Judge rules Jason McKay had clear operating mind while saying 'I killed my wife'

Jason McKay answered his door covered in blood and proceeded to tell police officers without emotion that he had killed his wife, according to testimony heard last week at Regina's Court of Queen's Bench. 

One officer testified that McKay said verbatim, "She's dead. I f--king killed her."

Testimony from the two officers who went to the McKay home in the early morning hours of Sept.6, 2017, was given as part of a voir dire. Video recordings of McKay in the police car shortly after his arrest and evidence about what happened at the police station were also subject to the trial within a trial. 

At issue was whether Jason had spoken voluntarily to police with a "clear operating mind." Justice Michael Tochor found that he did in all cases, presenting his decision Wednesday at the Court of Queen's Bench in Regina. 

The judge noted Jason was informed of his right to a lawyer and to silence after his arrest, yet made unprompted statements like "I already know I'm charged for murder because she's dead," "I've got nothing to lose," and "she's cold as ice." 

These statements were all caught on camera. 

Tochor was satisfied that Jason understood these words could be used to his detriment. Even at the police station, Jason continued to say things like "I know my wife is dead, I watched her for two hours," and "I killed my wife." 

"He had the cognitive ability to understand what he was saying," Tochor ruled. 

Defence lawyer Thomas Hynes suggested that Jason made the statements while intoxicated. Jenny's cousin had spoken with him on the phone earlier in the evening and suspected he was intoxicated and Jason's mom said he wasn't making sense on the phone.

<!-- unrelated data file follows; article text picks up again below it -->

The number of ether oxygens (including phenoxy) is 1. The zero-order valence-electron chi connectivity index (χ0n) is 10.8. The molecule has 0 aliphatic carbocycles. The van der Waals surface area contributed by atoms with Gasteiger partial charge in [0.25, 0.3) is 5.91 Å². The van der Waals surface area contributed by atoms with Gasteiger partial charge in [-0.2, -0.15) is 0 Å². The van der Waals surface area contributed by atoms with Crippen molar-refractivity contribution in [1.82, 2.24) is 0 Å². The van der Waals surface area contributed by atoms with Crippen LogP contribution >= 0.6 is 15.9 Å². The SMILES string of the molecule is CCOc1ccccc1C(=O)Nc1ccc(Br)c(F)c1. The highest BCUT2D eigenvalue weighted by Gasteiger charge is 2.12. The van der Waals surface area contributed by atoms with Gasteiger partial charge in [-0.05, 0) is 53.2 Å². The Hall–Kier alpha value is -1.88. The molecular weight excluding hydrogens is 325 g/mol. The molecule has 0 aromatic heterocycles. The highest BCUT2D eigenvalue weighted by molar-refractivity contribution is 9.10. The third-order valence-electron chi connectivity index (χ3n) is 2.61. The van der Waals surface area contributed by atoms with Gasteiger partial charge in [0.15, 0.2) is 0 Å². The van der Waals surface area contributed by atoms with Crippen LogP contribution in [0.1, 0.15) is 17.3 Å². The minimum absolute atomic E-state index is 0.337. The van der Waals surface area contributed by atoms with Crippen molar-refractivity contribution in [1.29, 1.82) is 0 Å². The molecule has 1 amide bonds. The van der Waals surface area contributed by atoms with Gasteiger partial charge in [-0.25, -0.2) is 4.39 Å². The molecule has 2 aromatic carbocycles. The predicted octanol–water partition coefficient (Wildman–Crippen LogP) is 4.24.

Still, Tochor found the Crown had proven beyond a reasonable doubt that Jason voluntarily made statements in the presence of police officers with an operating mind. Furthermore, he found Jason spoke in the absence of threats, promises, an atmosphere of oppression or police trickery.  

Jenny told 911 'he's going to kill me' 

Tochor was also tasked with ruling on a second voir dire that involved evidence meant to illustrate the state of their relationship and Jenny's state of mind. He ruled that most of the evidence would be considered admissible to the trial. 

Only days before her death, Jenny had called 911 after Jason returned to their home following a dispute, saying "he said he's going to kill me." During the call, she described Jason as violent, unpredictable and threatening. 

Another police officer testified Jenny told him she didn't feel safe and wanted an exit plan.  Her coworker testified that Jenny said "he beats me in ways no one can see," and another testified that Jenny referred to being hit often. 

A text message from Jenny to Jason read: "I'm afraid of you." 

Hynes had argued that Jenny was unreliable because of her alleged problem with alcohol. He also suggested Jenny had a motive to fabricate statements to coworkers, as a possible excuse for work performance. Tochor was unsatisfied with both arguments, finding the evidence to be corroborated and consistent. 

Tochor ruled that some testimony about Jason's behaviour toward Jenny was also admissible. This included Jason's daughter's account of Jason allegedly striking Jenny, as well as information from Jenny's coworker who said she saw Jason attempt to strike Jenny in the stomach. 

The judge reminded the lawyers that while much of the voir dire evidence is admissible, relevance exists on a spectrum and he couldn't yet say how relevant these bits of evidence are or whether they will be relied upon in the final decision. 

Crown prosecutor Adam Breker concluded his case after the judge ruled on the voir dires. The defence will begin its case on Thursday morning.